WASHINGTON – The Treasury Department has paid nearly $300,000 since 2003 to settle employment claims against House member offices that included allegations of sexual harassment or sex discrimination, according to a Washington Post tally of data provided by a House committee.

The Committee on House Administration released new figures Friday showing that member offices reached three settlements between 2003 and 2007 involving claims of sexual harassment or sex discrimination. The agreements cost $27,652 in total, substantially less than the Treasury Department would spend in future years to settle such claims.

Details of the cases were not released, nor were the identities of the parties involved.

Combined with previous data released by the committee, the latest numbers give the most detailed look so far at how House member offices have used taxpayer funds to settle claims of harassment, discrimination and other workplace violations. Under the 1995 that created protections for Capitol Hill employees, settlements handled by the congressional Office of Compliance (OOC) are paid out of a special Treasury Department fund rather than through members’ budgets.

Committee Chairman Gregg Harper, R-Miss., released the figures as part of a review of how claims of workplace harassment are reported, mediated and settled in the House. The data comes from the Office of Compliance, which is charged with running that process.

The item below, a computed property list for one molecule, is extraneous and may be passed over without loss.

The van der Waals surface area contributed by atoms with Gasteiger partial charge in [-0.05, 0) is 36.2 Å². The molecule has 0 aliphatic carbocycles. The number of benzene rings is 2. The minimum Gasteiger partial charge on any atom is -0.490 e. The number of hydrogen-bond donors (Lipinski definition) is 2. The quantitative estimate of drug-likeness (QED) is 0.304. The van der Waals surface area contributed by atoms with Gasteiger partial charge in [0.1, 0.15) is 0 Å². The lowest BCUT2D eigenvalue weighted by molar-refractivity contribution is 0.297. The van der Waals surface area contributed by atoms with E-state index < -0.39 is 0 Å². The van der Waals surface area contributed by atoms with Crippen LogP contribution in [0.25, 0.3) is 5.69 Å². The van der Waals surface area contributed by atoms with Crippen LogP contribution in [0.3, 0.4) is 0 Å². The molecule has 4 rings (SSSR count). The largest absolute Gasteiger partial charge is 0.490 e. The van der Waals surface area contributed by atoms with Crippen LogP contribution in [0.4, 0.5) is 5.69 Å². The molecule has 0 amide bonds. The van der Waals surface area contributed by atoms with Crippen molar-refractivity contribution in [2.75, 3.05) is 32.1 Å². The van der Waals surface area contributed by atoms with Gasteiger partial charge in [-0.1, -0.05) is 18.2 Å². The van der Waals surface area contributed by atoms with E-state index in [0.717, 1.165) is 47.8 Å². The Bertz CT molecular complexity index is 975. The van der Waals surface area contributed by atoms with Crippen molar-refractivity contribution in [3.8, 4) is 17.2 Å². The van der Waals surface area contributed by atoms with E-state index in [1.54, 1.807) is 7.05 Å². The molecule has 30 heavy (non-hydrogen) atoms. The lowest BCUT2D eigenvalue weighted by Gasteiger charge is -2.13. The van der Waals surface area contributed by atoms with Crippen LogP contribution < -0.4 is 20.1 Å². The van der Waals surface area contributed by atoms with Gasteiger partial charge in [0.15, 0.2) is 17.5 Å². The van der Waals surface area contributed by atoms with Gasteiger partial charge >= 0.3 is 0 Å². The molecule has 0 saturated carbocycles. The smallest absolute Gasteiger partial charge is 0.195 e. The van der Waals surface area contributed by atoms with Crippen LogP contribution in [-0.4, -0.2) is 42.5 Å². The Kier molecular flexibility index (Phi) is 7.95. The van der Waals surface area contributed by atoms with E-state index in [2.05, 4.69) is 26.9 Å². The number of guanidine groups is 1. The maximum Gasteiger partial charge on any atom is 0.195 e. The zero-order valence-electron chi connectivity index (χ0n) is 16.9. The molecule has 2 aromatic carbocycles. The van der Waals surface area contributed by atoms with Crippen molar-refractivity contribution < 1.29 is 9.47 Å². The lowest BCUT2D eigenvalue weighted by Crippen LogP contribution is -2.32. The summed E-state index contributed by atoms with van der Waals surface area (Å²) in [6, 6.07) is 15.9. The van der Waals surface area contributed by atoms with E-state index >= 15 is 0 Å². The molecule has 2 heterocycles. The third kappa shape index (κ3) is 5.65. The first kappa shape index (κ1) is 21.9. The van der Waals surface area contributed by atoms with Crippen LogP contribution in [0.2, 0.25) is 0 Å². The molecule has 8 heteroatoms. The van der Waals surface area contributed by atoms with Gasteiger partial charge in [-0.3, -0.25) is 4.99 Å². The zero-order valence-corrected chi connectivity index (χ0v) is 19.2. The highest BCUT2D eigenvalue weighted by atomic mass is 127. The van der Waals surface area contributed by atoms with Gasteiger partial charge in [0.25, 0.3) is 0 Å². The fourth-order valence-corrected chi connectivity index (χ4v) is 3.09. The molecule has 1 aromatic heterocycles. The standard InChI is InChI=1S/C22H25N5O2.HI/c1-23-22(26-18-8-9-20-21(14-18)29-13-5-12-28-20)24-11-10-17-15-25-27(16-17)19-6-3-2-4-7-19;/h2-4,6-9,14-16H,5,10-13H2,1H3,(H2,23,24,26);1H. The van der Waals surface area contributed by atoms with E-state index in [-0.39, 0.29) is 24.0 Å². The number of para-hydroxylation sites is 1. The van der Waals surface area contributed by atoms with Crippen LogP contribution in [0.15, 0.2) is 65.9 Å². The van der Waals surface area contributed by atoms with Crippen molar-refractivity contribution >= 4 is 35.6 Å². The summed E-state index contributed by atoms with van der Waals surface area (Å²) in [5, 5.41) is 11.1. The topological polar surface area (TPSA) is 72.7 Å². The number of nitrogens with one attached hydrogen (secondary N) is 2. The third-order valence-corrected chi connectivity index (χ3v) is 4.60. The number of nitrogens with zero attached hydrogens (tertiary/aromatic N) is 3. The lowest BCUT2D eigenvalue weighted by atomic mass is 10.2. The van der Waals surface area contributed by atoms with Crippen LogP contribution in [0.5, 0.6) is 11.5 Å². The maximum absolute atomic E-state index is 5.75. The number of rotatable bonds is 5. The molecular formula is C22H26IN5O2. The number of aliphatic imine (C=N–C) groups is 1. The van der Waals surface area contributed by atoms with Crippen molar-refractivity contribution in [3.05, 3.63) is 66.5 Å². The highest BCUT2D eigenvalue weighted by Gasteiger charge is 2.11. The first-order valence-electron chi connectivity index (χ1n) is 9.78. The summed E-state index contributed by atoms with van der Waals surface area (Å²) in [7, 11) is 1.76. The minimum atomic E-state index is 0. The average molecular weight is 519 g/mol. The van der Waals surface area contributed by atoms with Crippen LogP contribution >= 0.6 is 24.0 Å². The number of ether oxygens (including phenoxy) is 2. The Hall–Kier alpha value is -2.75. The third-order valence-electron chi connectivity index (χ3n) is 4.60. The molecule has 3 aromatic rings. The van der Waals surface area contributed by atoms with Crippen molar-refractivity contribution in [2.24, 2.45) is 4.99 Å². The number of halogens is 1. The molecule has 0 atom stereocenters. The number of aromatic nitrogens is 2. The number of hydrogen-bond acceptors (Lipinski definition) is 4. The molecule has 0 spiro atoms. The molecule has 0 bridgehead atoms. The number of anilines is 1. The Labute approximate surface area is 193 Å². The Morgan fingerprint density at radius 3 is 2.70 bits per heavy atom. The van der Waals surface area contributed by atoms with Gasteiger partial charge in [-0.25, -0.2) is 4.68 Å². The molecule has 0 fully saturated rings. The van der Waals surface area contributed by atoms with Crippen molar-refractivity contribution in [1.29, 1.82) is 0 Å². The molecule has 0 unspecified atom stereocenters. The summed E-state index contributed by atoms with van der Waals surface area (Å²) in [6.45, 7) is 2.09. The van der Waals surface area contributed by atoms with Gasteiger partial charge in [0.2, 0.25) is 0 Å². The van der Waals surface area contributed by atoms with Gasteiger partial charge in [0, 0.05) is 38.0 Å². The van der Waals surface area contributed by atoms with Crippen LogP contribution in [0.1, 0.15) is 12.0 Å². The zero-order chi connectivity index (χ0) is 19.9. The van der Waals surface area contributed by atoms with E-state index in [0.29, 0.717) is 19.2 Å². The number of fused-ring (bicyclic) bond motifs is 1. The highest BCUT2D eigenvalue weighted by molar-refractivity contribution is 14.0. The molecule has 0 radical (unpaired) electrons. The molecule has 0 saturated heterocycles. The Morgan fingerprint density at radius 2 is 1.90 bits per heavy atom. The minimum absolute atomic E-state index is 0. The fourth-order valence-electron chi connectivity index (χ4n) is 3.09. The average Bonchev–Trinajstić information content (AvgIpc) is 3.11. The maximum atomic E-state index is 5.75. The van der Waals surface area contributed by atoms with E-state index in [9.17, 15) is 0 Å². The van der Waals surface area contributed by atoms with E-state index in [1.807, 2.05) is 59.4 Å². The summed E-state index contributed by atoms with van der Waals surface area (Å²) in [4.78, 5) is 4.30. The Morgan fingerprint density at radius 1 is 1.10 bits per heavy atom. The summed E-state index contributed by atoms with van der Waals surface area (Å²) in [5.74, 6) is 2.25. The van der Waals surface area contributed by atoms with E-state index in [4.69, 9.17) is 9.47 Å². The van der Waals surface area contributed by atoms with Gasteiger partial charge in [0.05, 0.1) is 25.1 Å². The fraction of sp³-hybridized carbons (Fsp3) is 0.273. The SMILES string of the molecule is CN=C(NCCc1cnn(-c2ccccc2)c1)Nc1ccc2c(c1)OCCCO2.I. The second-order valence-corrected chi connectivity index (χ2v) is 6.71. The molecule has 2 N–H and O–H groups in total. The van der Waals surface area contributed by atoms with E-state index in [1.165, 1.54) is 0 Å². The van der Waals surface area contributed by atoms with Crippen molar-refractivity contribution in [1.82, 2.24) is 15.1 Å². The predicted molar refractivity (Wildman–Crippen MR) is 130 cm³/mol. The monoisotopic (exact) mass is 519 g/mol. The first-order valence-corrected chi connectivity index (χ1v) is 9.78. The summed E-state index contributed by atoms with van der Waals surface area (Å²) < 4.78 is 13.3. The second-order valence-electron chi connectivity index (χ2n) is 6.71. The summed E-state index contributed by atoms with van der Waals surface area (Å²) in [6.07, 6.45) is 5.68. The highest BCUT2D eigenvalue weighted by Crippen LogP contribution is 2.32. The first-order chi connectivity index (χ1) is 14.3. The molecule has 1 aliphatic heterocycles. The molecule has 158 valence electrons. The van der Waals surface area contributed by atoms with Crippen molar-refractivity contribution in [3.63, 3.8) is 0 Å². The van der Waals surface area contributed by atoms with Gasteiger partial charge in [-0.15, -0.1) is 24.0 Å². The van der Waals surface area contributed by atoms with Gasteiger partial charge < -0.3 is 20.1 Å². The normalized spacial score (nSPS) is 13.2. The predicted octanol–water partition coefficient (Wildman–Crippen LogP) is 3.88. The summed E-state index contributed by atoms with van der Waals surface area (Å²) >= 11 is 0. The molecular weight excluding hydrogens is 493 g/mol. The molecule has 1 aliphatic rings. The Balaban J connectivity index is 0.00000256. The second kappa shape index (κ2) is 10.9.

“As I have stated from the beginning of this review, one case of sexual harassment is one case too many,” Harper said Friday in a statement.

OOC Executive Director Susan Tsui Grundmann recommended lawmakers rewrite the underlying statute to empower her office to keep more detailed records.

“For example, if a charging document was created at the conclusion of counseling and investigatory authority was granted to the OOC, we would have much more reliable information about the settlement of claims,” she wrote Harper on Thursday in a letter released by the committee.

In total, between 2003 and 2017, taxpayers spent $292,652 on 13 settlements involving claims of sexual harassment or sex discrimination, the committee’s data shows. This figure does not include settlements agreed to privately between members and their employees, which are sometimes paid in the form of severance out of congressional office budgets.

Other claims settled by House member offices included allegations of age and racial discrimination and retaliation. Harper also provided data for settlements involving non-member-led offices in the House; between 2003 and 2007, those offices spent $33,229 on three settlements, none of which involved claims of sexual harassment or sex discrimination, terms that have been used interchangeably by the Office of Compliance in its record-keeping.

Capitol Hill is reeling from allegations of sexual misconduct against lawmakers and senior aides amid a national reckoning over sexual harassment in the workplace. Seven members facing accusations have resigned or said they would not seek reelection since October, and lawmakers are debating how best to alter the system for reporting misconduct and settling claims.

The current process has faced scrutiny since news outlets, including The Post, revealed the existence of the special Treasury fund this fall. Critics charge that members of Congress who settle sexual harassment claims should pay out of pocket for the agreements, not use taxpayer dollars.

House lawmakers are expected to unveil bipartisan legislation next week to make the system friendlier to accusers and increase transparency. Additionally, female Democratic House members plan to wear black to President Trump’s State of the Union address later this month in protest of harassment in the workplace. Some plan to bring anti-discrimination activists, including author and historian Danielle McGuire, as special guests.